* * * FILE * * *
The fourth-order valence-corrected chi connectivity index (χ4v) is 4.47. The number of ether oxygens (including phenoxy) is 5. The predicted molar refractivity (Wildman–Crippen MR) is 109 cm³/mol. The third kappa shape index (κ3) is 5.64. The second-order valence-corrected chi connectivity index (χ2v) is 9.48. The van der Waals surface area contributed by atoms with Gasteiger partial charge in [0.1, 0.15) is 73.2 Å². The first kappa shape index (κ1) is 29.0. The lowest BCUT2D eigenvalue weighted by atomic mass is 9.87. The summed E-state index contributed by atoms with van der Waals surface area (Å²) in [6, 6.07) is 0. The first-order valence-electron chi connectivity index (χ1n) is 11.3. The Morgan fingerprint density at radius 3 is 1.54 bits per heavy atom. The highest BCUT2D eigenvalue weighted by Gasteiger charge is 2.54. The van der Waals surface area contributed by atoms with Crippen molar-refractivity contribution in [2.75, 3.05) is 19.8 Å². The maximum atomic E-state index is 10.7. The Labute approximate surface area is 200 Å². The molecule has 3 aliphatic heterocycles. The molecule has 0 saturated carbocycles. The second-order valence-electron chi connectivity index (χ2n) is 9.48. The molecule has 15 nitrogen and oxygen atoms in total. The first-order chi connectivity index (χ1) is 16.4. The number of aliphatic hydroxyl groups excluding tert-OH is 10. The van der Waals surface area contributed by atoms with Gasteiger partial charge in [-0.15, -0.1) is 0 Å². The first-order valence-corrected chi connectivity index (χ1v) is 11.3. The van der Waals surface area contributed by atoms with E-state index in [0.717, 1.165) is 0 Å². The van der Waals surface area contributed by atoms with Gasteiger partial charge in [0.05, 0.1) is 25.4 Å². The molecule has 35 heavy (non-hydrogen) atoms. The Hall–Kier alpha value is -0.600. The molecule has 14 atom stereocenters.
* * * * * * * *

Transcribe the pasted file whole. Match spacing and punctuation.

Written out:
The fourth-order valence-corrected chi connectivity index (χ4v) is 4.47. The number of ether oxygens (including phenoxy) is 5. The predicted molar refractivity (Wildman–Crippen MR) is 109 cm³/mol. The third kappa shape index (κ3) is 5.64. The second-order valence-corrected chi connectivity index (χ2v) is 9.48. The van der Waals surface area contributed by atoms with Gasteiger partial charge in [0.1, 0.15) is 73.2 Å². The first kappa shape index (κ1) is 29.0. The lowest BCUT2D eigenvalue weighted by atomic mass is 9.87. The summed E-state index contributed by atoms with van der Waals surface area (Å²) in [6, 6.07) is 0. The first-order valence-electron chi connectivity index (χ1n) is 11.3. The Morgan fingerprint density at radius 3 is 1.54 bits per heavy atom. The highest BCUT2D eigenvalue weighted by Gasteiger charge is 2.54. The van der Waals surface area contributed by atoms with Crippen molar-refractivity contribution in [2.75, 3.05) is 19.8 Å². The maximum atomic E-state index is 10.7. The Labute approximate surface area is 200 Å². The molecule has 3 aliphatic heterocycles. The molecule has 0 saturated carbocycles. The second-order valence-electron chi connectivity index (χ2n) is 9.48. The molecule has 15 nitrogen and oxygen atoms in total. The first-order chi connectivity index (χ1) is 16.4. The number of aliphatic hydroxyl groups excluding tert-OH is 10. The van der Waals surface area contributed by atoms with Gasteiger partial charge in [-0.15, -0.1) is 0 Å². The first-order valence-corrected chi connectivity index (χ1v) is 11.3. The van der Waals surface area contributed by atoms with E-state index in [0.717, 1.165) is 0 Å². The van der Waals surface area contributed by atoms with Gasteiger partial charge in [0.05, 0.1) is 25.4 Å². The molecule has 35 heavy (non-hydrogen) atoms. The Hall–Kier alpha value is -0.600. The molecule has 14 atom stereocenters.